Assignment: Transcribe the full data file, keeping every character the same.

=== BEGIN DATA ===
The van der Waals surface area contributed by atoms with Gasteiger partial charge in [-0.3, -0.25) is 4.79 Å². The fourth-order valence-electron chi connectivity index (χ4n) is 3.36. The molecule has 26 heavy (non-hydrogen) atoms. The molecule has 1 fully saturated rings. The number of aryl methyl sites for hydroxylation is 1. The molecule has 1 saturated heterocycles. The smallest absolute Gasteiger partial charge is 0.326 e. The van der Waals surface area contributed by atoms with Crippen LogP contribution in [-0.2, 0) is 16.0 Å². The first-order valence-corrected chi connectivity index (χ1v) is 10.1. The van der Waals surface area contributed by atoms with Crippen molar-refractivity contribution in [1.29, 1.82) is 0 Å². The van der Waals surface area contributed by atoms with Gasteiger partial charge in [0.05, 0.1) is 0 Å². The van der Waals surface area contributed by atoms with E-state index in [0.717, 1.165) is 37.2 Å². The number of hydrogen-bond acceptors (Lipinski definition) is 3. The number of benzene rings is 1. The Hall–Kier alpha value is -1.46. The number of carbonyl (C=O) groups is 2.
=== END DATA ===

The van der Waals surface area contributed by atoms with Gasteiger partial charge in [-0.3, -0.25) is 4.79 Å². The fourth-order valence-electron chi connectivity index (χ4n) is 3.36. The molecule has 26 heavy (non-hydrogen) atoms. The molecule has 1 fully saturated rings. The number of aryl methyl sites for hydroxylation is 1. The molecule has 1 saturated heterocycles. The smallest absolute Gasteiger partial charge is 0.326 e. The van der Waals surface area contributed by atoms with Crippen LogP contribution in [-0.2, 0) is 16.0 Å². The first-order valence-corrected chi connectivity index (χ1v) is 10.1. The van der Waals surface area contributed by atoms with Crippen molar-refractivity contribution in [1.29, 1.82) is 0 Å². The van der Waals surface area contributed by atoms with Gasteiger partial charge in [0.05, 0.1) is 0 Å². The van der Waals surface area contributed by atoms with E-state index in [0.717, 1.165) is 37.2 Å². The number of hydrogen-bond acceptors (Lipinski definition) is 3. The number of benzene rings is 1. The Hall–Kier alpha value is -1.46. The number of carbonyl (C=O) groups is 2.